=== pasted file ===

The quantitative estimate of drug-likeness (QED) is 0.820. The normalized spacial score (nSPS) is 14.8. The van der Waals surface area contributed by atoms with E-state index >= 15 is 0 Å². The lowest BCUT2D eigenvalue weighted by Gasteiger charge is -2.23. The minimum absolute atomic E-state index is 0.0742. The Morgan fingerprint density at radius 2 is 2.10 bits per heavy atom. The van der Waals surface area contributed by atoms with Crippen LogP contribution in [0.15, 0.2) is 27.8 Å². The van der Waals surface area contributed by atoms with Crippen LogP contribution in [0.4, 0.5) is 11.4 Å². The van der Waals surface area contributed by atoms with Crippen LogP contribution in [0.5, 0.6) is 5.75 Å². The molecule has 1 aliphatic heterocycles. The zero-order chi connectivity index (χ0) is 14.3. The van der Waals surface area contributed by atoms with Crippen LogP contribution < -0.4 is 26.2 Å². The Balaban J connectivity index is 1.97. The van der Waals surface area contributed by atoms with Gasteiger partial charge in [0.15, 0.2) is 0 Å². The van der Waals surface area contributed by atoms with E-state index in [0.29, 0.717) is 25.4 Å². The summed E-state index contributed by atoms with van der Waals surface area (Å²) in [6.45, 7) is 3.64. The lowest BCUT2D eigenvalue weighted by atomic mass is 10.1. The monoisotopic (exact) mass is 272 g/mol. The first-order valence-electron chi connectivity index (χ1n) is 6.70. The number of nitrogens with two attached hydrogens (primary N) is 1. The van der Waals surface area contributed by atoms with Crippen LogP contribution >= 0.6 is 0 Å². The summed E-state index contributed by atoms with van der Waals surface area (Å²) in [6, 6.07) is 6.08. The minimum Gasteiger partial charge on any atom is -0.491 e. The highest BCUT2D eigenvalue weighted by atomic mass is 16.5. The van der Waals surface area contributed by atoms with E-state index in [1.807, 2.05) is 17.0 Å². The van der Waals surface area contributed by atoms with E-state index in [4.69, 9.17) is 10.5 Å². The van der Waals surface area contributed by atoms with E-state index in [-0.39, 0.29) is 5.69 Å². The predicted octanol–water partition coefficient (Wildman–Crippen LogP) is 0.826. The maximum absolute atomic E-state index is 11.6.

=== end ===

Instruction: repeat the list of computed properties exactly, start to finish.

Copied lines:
The quantitative estimate of drug-likeness (QED) is 0.820. The normalized spacial score (nSPS) is 14.8. The van der Waals surface area contributed by atoms with E-state index >= 15 is 0 Å². The lowest BCUT2D eigenvalue weighted by Gasteiger charge is -2.23. The minimum absolute atomic E-state index is 0.0742. The Morgan fingerprint density at radius 2 is 2.10 bits per heavy atom. The van der Waals surface area contributed by atoms with Crippen LogP contribution in [0.15, 0.2) is 27.8 Å². The van der Waals surface area contributed by atoms with Crippen LogP contribution in [0.4, 0.5) is 11.4 Å². The van der Waals surface area contributed by atoms with Crippen LogP contribution in [0.5, 0.6) is 5.75 Å². The molecule has 1 aliphatic heterocycles. The zero-order chi connectivity index (χ0) is 14.3. The van der Waals surface area contributed by atoms with Crippen LogP contribution < -0.4 is 26.2 Å². The Balaban J connectivity index is 1.97. The van der Waals surface area contributed by atoms with Gasteiger partial charge in [0.15, 0.2) is 0 Å². The van der Waals surface area contributed by atoms with E-state index in [0.29, 0.717) is 25.4 Å². The summed E-state index contributed by atoms with van der Waals surface area (Å²) in [6.45, 7) is 3.64. The lowest BCUT2D eigenvalue weighted by atomic mass is 10.1. The monoisotopic (exact) mass is 272 g/mol. The first-order valence-electron chi connectivity index (χ1n) is 6.70. The number of nitrogens with two attached hydrogens (primary N) is 1. The van der Waals surface area contributed by atoms with Crippen LogP contribution >= 0.6 is 0 Å². The summed E-state index contributed by atoms with van der Waals surface area (Å²) in [6, 6.07) is 6.08. The minimum Gasteiger partial charge on any atom is -0.491 e. The highest BCUT2D eigenvalue weighted by atomic mass is 16.5. The van der Waals surface area contributed by atoms with E-state index in [1.807, 2.05) is 17.0 Å². The van der Waals surface area contributed by atoms with E-state index in [4.69, 9.17) is 10.5 Å². The van der Waals surface area contributed by atoms with E-state index in [-0.39, 0.29) is 5.69 Å². The predicted octanol–water partition coefficient (Wildman–Crippen LogP) is 0.826. The maximum absolute atomic E-state index is 11.6.